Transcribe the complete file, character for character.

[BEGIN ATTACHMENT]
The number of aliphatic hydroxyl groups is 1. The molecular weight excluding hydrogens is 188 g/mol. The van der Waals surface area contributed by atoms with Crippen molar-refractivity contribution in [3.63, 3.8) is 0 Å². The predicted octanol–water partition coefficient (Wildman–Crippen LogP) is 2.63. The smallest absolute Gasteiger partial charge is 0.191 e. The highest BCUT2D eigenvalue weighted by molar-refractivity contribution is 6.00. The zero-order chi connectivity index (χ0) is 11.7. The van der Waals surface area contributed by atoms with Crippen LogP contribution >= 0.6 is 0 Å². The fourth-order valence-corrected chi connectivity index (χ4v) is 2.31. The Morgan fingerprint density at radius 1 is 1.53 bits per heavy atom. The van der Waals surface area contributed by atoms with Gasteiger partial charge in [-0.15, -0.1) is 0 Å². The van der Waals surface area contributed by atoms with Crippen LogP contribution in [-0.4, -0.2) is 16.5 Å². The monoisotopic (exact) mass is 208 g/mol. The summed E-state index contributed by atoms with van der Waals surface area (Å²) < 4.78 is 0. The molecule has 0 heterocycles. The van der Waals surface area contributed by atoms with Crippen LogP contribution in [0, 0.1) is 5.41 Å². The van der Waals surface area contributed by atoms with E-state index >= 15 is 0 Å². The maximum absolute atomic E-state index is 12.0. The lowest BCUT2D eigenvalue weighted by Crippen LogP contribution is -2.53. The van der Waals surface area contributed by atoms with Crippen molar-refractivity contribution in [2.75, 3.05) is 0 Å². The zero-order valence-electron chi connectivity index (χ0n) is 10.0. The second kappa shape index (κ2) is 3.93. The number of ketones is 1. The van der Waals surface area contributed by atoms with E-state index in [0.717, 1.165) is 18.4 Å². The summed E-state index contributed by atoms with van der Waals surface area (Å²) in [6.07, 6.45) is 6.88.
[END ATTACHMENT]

The number of aliphatic hydroxyl groups is 1. The molecular weight excluding hydrogens is 188 g/mol. The van der Waals surface area contributed by atoms with Crippen molar-refractivity contribution in [3.63, 3.8) is 0 Å². The predicted octanol–water partition coefficient (Wildman–Crippen LogP) is 2.63. The smallest absolute Gasteiger partial charge is 0.191 e. The highest BCUT2D eigenvalue weighted by molar-refractivity contribution is 6.00. The zero-order chi connectivity index (χ0) is 11.7. The van der Waals surface area contributed by atoms with Crippen LogP contribution >= 0.6 is 0 Å². The fourth-order valence-corrected chi connectivity index (χ4v) is 2.31. The Morgan fingerprint density at radius 1 is 1.53 bits per heavy atom. The van der Waals surface area contributed by atoms with Gasteiger partial charge in [-0.15, -0.1) is 0 Å². The van der Waals surface area contributed by atoms with Crippen LogP contribution in [-0.4, -0.2) is 16.5 Å². The monoisotopic (exact) mass is 208 g/mol. The summed E-state index contributed by atoms with van der Waals surface area (Å²) < 4.78 is 0. The molecule has 0 heterocycles. The van der Waals surface area contributed by atoms with Crippen LogP contribution in [0, 0.1) is 5.41 Å². The van der Waals surface area contributed by atoms with E-state index >= 15 is 0 Å². The maximum absolute atomic E-state index is 12.0. The lowest BCUT2D eigenvalue weighted by Crippen LogP contribution is -2.53. The van der Waals surface area contributed by atoms with Crippen molar-refractivity contribution in [2.75, 3.05) is 0 Å². The zero-order valence-electron chi connectivity index (χ0n) is 10.0. The second kappa shape index (κ2) is 3.93. The number of ketones is 1. The van der Waals surface area contributed by atoms with E-state index in [0.717, 1.165) is 18.4 Å². The summed E-state index contributed by atoms with van der Waals surface area (Å²) in [6.07, 6.45) is 6.88.